Water Hardness in Textile Sector: Types, Estimation Process

What is Hardness of Water in Textile Industry?

The presence of salts of calcium or magnesium in water is responsible for the hardness of water and leads to the formation of insoluble precipitates with soap. These may be deposited on the goods, thereby assisting soiling and even impairing handle of the cloth.

Usually they are not deposited evenly and are one of the causes of poor leveling in subsequent dyeing. Moreover, these salts may precipitate some dyes during dyeing, or form complexes resulting in dulling of shades. Other metal salts, such as iron and strontium, may also contribute to hardness, but they are generally present in smaller amounts as compared to calcium and magnesium. Iron salts are, however, very harmful in textile dyeing and are responsible for dulling of shades.

Types of Water Hardness in Textile Wet Processing:

Two types of water hardness may be distinguished in textile industry. One is temporary and the other one is permanent. Temporary hardness arises from bicarbonates, and can be removed simply by boiling when the bicarbonates precipitate as carbonates.

Ca(HCO3)2 → CaCO3 + H2O + CO2

It is a contributory factor in the formation of scales in boilers, which is a deposit, amongst other things, of calcium carbonate and magnesium hydroxide, the latter is a decomposition product of magnesium carbonate.

MgCO3 → Mg (OH) 2 + CO2

Permanent address is associated with sulphates and chlorides of calcium and magnesium. These are highly soluble in water and expulsion of dissolved gases makes no difference in their solubility. These require chemical treatment for their removal. Most waters contain both temporary and permanent hardness, but the proportion of the two varies.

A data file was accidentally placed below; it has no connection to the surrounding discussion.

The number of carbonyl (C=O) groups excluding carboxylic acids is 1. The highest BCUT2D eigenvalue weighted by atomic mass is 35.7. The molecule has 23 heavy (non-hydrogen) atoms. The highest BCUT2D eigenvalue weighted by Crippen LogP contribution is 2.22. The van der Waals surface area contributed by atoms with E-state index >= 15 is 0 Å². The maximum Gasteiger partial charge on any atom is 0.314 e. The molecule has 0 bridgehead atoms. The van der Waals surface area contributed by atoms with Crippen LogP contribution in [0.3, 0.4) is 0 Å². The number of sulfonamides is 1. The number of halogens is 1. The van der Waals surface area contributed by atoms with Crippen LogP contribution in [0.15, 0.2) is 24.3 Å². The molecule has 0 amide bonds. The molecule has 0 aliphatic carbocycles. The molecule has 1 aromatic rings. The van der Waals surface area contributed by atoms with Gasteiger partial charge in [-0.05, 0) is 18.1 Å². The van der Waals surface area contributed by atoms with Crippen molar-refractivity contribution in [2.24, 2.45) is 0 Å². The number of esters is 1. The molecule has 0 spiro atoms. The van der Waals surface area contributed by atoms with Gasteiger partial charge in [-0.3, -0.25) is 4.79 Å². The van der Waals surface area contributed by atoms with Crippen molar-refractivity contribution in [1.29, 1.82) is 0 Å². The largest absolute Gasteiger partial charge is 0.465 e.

Expression of Water Hardness in Textile:

Irrespective of the salts present, hardness is expressed in terms of calcium carbonate. Hardness may be expressed in degrees or in parts of per million. Units of hardness vary from country to country and some of them are listed in the table. In British usage, water of 0°-4° is soft, 4°-7° moderately hard, 7°-20° hard and ˃20° very hard.

SL No.
Quantity in parts per million
1 grain CaCO3
17.1 as CaCO3
British/ Clark
1 grain CaCO3
14.3 as CaCO3
1 part CaCO3
10 as CaCO3
1 part CaO
10 as CaCO3, 17.9 as CaCO3
1 part Ca
2.5 as CaCO3

Determination of Water Hardness / Hardness of Water in Textile:
The simplest method is based on titration with a standard soap solution, which depends upon the following reaction:

2C17H33COOK + CaCO3 → (C17H33COO) 2Ca + K2CO3

It follows that 2×282gm of oleic acid is equivalent to 100gm of calcium carbonate. Standard soap solution is prepared by dissolving pure oleic acid in alcohol and made neutral to phenolphthalein by stirring into concentrated potassium hydroxide solution until a pink color appears, which discharges with just enough oleic acid is finally. The solution is then diluted with a mixture of alcohol and water (2:1). The solution is standardized against calcium chloride. Soap solution is used, generally, to determine to total hardness only. The test method is very simple but the accuracy is limited.

Water harness estimation process
Fig: Water harness estimation process

More accurately, hardness is estimated by titration with standard EDTA (Ethylene-di-amine tetra acetic acid) solution (Disodium salt). Buffer is prepared by dissolving 6.75gm pure ammonium chloride in 57ml of ammonia and remaining water to make 100ml. Buffer tablets may be used. Indicator is prepared by mixing 0.5gm Solochrome Black WDFA (ICI) or Eriochrome black T (Geigy) (C.I. Mordant Black 11, 14645) with 4.5gm hydroxylamine hydrochloride and the mixture is dissolved in 100ml water.

The dyes, blue in alkaline solution (pH 10), forms a red complex with Ca or Mg ion. During titration, these metals combined with EDTA in preference to forming the dye-complex (Red). Consequently, the blue color of the dye reappears. A known volume (50ml) of the water sample is taken in a conical flask. 2ml of buffer and 4-6 drops of the indicator are added and titrated until red or pink color of the solution turns blue.

Total harness (as CaCO3, PPM),

         ml of EDTA solution used × 1000000
= ……………………………………………………….
Volume of sample (ml)

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